The technology being developed by the consortium Polytechnic of Turin, Italian Institute of Technology and Smart Manufacturing Lab, will increase the operating persistence of AUVs (Autonomous Underwater Vehicles), getting electricity directly from seawater.
It has been successfully completed a first phase of tests and evaluations at the Center for Naval Support and Experimentation (CSSN) of La Spezia the laying of the network of Microbial Fuel Cell (MFC) miniaturized, bio-electrochemicalsystems developed by Italian researchers (Politecnico Torino , IIT, SMLab) in collaboration with the US research centre SPAWAR (Space and Naval Warfare Systems Command) thanks to a memorandum of understanding signed with SEGREDIFESA, capable of generating electricity by exploiting the metabolism of aquatic microorganisms.
To date, the majority of AUVs are powered by rechargeable ion batteries or lithium polymer, nickel-metal hydride batteries, fuel cells based on aluminum, etc., That may require substantial maintenance and costly refills, moreover producing dangerous waste products that must be managed with special care. The MFC in microbial fuel cells are devices that generate electricity by directly converting the chemical energy of organic substrates naturally present in sea water into electricity. A typical MFC consists of an anode and a cathode electrically connected. Inside the anode an organic substrate is oxidized by the bacteria, while the cathode is the electron acceptor. The electrons produced by oxidation of the organic substrate anode thus generate electricity. Taking advantage of the sea water “nutritional” properties can potentially act as a perpetual source of electrical energy, with the possibility of obtaining a long electrical autonomy time.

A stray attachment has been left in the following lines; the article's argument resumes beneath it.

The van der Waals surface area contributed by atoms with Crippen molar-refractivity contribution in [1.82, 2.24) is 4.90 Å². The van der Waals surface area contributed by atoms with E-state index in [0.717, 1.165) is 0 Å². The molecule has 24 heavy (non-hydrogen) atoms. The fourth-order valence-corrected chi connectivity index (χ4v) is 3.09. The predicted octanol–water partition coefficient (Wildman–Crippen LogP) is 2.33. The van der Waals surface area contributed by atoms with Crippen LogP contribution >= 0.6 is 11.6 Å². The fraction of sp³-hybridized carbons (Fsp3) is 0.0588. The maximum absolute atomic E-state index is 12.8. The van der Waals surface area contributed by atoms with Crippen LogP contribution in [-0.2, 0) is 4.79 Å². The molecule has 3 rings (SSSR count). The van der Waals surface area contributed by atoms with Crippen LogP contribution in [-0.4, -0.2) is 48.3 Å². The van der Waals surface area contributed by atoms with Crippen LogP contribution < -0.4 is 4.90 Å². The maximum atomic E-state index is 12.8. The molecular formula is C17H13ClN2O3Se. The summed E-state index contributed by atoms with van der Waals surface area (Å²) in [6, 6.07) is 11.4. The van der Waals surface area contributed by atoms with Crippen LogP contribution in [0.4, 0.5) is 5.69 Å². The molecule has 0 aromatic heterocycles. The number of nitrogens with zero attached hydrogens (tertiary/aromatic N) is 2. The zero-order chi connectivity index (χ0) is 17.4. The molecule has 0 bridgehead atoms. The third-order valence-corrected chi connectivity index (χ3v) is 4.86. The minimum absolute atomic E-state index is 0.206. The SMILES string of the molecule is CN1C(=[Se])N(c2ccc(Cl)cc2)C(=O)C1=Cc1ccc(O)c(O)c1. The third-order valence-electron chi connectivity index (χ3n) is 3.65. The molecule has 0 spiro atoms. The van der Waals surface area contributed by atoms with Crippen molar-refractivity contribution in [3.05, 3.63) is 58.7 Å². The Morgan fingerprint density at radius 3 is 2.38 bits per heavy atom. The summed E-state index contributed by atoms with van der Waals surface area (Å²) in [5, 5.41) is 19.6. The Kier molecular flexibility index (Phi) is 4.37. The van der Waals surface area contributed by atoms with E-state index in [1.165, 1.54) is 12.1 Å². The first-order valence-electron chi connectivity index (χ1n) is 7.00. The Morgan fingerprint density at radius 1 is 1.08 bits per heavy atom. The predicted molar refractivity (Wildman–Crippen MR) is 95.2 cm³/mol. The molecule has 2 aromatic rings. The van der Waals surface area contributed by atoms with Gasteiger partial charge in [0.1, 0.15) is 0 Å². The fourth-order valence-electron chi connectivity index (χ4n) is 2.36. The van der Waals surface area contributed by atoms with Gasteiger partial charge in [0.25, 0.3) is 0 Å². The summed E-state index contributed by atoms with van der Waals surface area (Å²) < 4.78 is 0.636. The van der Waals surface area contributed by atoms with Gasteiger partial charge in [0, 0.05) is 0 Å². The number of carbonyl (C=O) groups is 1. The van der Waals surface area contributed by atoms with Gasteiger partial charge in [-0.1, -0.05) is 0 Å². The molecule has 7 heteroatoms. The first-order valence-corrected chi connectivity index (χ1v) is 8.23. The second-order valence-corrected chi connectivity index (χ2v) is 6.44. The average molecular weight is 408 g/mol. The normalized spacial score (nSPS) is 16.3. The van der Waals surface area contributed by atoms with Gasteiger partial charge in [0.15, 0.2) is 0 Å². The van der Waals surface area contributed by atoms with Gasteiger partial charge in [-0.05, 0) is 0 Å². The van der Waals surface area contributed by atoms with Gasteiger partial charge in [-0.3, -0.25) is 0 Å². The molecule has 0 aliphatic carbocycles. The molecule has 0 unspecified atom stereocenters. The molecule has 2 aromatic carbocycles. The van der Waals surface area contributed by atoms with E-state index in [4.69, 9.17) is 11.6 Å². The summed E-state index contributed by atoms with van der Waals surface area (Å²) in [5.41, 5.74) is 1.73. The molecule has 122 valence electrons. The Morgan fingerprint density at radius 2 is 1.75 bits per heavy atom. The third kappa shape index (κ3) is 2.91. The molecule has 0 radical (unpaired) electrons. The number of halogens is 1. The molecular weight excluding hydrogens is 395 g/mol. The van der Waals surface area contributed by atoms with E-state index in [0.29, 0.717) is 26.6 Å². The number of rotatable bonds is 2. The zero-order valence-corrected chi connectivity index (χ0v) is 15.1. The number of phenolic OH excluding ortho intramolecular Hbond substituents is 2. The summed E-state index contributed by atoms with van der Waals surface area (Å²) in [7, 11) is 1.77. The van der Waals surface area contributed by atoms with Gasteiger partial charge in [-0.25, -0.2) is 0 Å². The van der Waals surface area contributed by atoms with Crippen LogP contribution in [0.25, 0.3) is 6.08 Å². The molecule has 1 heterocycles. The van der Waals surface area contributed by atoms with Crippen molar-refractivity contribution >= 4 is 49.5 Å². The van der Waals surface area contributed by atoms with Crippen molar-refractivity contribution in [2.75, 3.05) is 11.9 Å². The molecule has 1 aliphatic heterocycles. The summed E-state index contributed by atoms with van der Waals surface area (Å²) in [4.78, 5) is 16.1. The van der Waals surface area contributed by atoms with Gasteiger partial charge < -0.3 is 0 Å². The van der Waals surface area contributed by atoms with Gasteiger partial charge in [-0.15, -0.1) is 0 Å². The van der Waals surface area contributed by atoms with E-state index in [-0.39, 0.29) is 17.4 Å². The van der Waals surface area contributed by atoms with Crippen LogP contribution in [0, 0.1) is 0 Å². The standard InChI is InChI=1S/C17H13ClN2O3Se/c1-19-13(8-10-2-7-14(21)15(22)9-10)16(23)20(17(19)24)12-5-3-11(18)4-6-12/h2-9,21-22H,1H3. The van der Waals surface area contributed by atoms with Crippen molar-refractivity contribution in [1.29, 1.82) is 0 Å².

The MFC network installed at the CSSN is under continuous instrumental control to evaluate the obtained performances. Ultimate goal is to define the potential of this technology and to demonstrate its use both in fixed monitoring stations and on diving AUVs. The latter application, the strongest interest in the CSSN, would improve the operating conditions of vehicles, making possible the autonomous generation of electricity that can be used to power its low-consumption operating sensors.
The trials, conducted by the consortium made up of researchers from the Polytechnic University of Turin – Department of Applied Science and Technology (www.disat.polito.it/it/), Italian Institute of Technology – Turin (shr.iit.it/) and Smart Manufacturing Lab (www.smlab.org), falls within the National Plan of the Military Research (PNRM) with the name of MUES – Microbial fuel cells as power Enablers for Underwater Sensors. The activity was carried out in collaboration with the staff of the Support and Experimentation Centre Naval Navy (CSSN), and falls within the line of research “Endurance AUV & Persistance” the joint laboratory CSSN-ISME “Sealab” for the study and experimenting with innovative autonomous vehicles.